, Volume 17, Issue 1, pp 173-194

Yard stories: examining residents’ conceptions of their yards as part of the urban ecosystem in Minnesota

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Abstract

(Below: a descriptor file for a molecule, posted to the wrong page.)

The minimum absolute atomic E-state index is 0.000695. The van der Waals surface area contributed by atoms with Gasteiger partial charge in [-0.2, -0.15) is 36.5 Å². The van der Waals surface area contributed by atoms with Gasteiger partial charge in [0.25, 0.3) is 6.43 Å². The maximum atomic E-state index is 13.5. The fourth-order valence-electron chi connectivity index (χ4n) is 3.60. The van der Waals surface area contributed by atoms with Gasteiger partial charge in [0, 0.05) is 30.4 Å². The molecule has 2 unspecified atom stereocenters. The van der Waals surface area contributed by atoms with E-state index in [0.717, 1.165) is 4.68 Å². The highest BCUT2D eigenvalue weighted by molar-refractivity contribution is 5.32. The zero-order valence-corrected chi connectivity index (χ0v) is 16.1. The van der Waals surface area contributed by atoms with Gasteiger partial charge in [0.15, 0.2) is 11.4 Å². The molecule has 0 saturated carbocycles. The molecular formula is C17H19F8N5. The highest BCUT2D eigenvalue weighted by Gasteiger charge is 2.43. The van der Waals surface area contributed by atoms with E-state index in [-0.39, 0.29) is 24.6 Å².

The residential yard is an integral part of the urban ecosystem. Individual preferences and social expectations influence homeowners’ yard care choices, which in turn affect urban ecology. However, little is known about residents’ conceptions of their yards as part of the urban ecosystem. We asked how homeowners conceive of their yard as part of the urban ecosystem by examining urban ecosystem concepts embedded within homeowners’ descriptions and stories of their yards. Our study sites included an urban and suburban area in the Saint Paul-Minneapolis metropolitan area of Minnesota, USA. We found that people’s understandings of their yards as urban ecosystems are complex but have prominent gaps. Salient concepts included biotic and abiotic interactions within the yard, linkages of human inputs and weeds across yards and watersheds, and yards as social space. Stories described managing dynamic ecological processes within yards to maintain a steady state and limiting linkages of human inputs beyond the yard. Prominent gaps included ecological cycles, biodiversity, and ecosystem services within yards and ecological linkages across yards. In general, people conceived of their yards in terms of inputs rather than cycles and in terms of creating barriers between their yards and surrounding areas rather than fostering ecological interconnections across them. We provide recommendations for resident outreach programs based on our findings. Finally, our study presents a challenge to urban ecosystem research to unravel where there are gaps in understandings of urban ecosystems versus where there is resistance to incorporating certain ecological interactions within the residential yard.